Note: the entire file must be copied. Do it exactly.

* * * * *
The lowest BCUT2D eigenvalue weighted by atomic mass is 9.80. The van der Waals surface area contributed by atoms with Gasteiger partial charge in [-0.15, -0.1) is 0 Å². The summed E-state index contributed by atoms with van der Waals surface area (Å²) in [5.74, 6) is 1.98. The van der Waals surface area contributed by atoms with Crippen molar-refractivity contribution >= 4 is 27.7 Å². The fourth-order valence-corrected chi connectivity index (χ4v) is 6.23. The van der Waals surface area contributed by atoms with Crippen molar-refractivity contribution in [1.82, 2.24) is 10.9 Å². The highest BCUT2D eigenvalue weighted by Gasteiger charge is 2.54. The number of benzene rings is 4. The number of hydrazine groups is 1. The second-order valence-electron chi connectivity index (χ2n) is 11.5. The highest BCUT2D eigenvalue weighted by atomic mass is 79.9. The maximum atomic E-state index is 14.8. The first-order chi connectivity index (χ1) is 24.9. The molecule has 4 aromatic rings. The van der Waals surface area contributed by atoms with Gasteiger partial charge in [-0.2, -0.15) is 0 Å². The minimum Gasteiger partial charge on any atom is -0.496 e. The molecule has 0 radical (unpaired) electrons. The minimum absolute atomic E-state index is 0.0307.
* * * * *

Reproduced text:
The lowest BCUT2D eigenvalue weighted by atomic mass is 9.80. The van der Waals surface area contributed by atoms with Gasteiger partial charge in [-0.15, -0.1) is 0 Å². The summed E-state index contributed by atoms with van der Waals surface area (Å²) in [5.74, 6) is 1.98. The van der Waals surface area contributed by atoms with Crippen molar-refractivity contribution >= 4 is 27.7 Å². The fourth-order valence-corrected chi connectivity index (χ4v) is 6.23. The van der Waals surface area contributed by atoms with Crippen molar-refractivity contribution in [1.82, 2.24) is 10.9 Å². The highest BCUT2D eigenvalue weighted by Gasteiger charge is 2.54. The number of benzene rings is 4. The number of hydrazine groups is 1. The second-order valence-electron chi connectivity index (χ2n) is 11.5. The highest BCUT2D eigenvalue weighted by atomic mass is 79.9. The maximum atomic E-state index is 14.8. The first-order chi connectivity index (χ1) is 24.9. The molecule has 4 aromatic rings. The van der Waals surface area contributed by atoms with Gasteiger partial charge in [-0.2, -0.15) is 0 Å². The minimum Gasteiger partial charge on any atom is -0.496 e. The molecule has 0 radical (unpaired) electrons. The minimum absolute atomic E-state index is 0.0307.